I also have Raynaud’s.  Raynaud’s is basically an extreme sensitivity to cold.  See, when your body gets really, REALLY cold, it starts closing up the veins in your extremities so that your blood stays in your core.  It’s why people get frostbite on their extremities mostly.  My body starts doing that sort of thing at much milder temperatures than most people’s do.  It means that I tend to have corpsicle feet, waxy pale colored and cold.  My hands also do it, and my nose and ears.  And don’t get me started on how incredibly painful it is when it hits your nipples.  (Our bathroom is really not insulated enough, and this was before I started using my little space heater to warm it up in the winter…)  I suppose when it’s cold out, I’ve also had it hit on my butt, where it’s not covered by my jacket.  This is one that is mostly just a nuisance, where you have to be careful to bundle up properly and gently re-warm things that have gotten too cold.  It’s uncomfortable, sure, and sometimes even painful.  It’s a little embarassing.  It’s also made the boyfriend almost jump out of bed – I curled up against him and my foot hit his shin, and he JUMPED.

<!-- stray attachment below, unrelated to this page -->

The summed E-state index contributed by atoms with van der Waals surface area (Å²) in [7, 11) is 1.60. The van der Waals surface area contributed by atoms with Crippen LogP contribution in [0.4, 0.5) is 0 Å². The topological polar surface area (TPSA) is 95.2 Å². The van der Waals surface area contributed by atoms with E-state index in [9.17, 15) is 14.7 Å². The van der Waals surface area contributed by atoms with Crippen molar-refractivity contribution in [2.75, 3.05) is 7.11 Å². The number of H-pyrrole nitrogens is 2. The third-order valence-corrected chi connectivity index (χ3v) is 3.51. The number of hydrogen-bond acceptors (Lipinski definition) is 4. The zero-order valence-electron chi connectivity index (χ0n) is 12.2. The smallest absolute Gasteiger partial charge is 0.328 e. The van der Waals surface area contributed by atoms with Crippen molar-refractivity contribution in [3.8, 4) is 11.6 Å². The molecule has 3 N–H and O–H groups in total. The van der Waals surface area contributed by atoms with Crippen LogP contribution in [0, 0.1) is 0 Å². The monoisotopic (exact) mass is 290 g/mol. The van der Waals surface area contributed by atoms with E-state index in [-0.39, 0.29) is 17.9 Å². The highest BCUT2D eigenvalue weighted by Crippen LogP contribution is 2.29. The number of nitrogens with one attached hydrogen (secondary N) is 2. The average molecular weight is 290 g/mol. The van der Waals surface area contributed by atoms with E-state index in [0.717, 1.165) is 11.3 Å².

I’ll finish up with the last big one: mental illness.  I am bipolar, not certain which type because I was originally diagnosed type II but started having symptoms more like type I a couple years ago.  I also have PTSD and panic attacks.  The three end up kind of interwoven, with each affecting the others.